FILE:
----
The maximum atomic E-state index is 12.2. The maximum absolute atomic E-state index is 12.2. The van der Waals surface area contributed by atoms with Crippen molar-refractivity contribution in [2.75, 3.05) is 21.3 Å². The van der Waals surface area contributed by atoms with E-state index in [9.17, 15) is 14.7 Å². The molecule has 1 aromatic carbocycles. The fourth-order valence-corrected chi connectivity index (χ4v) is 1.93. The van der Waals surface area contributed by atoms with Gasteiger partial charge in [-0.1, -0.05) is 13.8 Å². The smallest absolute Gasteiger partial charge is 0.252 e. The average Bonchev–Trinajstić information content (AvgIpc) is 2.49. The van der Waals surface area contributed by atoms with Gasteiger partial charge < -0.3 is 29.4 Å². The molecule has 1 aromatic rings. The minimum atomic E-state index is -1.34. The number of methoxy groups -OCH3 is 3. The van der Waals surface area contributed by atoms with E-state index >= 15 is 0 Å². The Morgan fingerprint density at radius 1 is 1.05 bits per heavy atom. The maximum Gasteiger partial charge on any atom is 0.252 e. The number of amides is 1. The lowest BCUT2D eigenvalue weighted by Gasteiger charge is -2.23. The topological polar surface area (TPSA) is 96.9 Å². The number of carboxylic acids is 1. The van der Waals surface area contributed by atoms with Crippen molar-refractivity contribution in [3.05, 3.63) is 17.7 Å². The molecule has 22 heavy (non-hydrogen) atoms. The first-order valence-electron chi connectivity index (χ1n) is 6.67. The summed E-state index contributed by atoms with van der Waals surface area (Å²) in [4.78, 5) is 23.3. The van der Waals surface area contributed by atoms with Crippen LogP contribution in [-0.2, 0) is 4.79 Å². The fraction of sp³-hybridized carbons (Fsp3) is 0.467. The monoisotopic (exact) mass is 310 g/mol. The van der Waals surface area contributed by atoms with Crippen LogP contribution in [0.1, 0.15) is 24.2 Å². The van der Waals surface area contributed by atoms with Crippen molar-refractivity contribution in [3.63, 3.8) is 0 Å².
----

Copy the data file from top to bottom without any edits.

The maximum atomic E-state index is 12.2. The maximum absolute atomic E-state index is 12.2. The van der Waals surface area contributed by atoms with Crippen molar-refractivity contribution in [2.75, 3.05) is 21.3 Å². The van der Waals surface area contributed by atoms with E-state index in [9.17, 15) is 14.7 Å². The molecule has 1 aromatic carbocycles. The fourth-order valence-corrected chi connectivity index (χ4v) is 1.93. The van der Waals surface area contributed by atoms with Gasteiger partial charge in [-0.1, -0.05) is 13.8 Å². The smallest absolute Gasteiger partial charge is 0.252 e. The average Bonchev–Trinajstić information content (AvgIpc) is 2.49. The van der Waals surface area contributed by atoms with Gasteiger partial charge < -0.3 is 29.4 Å². The molecule has 1 aromatic rings. The minimum atomic E-state index is -1.34. The number of methoxy groups -OCH3 is 3. The van der Waals surface area contributed by atoms with E-state index >= 15 is 0 Å². The Morgan fingerprint density at radius 1 is 1.05 bits per heavy atom. The maximum Gasteiger partial charge on any atom is 0.252 e. The number of amides is 1. The lowest BCUT2D eigenvalue weighted by Gasteiger charge is -2.23. The topological polar surface area (TPSA) is 96.9 Å². The number of carboxylic acids is 1. The van der Waals surface area contributed by atoms with Crippen molar-refractivity contribution in [3.05, 3.63) is 17.7 Å². The molecule has 22 heavy (non-hydrogen) atoms. The first-order valence-electron chi connectivity index (χ1n) is 6.67. The summed E-state index contributed by atoms with van der Waals surface area (Å²) in [4.78, 5) is 23.3. The van der Waals surface area contributed by atoms with Crippen LogP contribution in [-0.2, 0) is 4.79 Å². The fraction of sp³-hybridized carbons (Fsp3) is 0.467. The monoisotopic (exact) mass is 310 g/mol. The van der Waals surface area contributed by atoms with Crippen LogP contribution in [0.1, 0.15) is 24.2 Å². The van der Waals surface area contributed by atoms with Crippen molar-refractivity contribution in [3.63, 3.8) is 0 Å².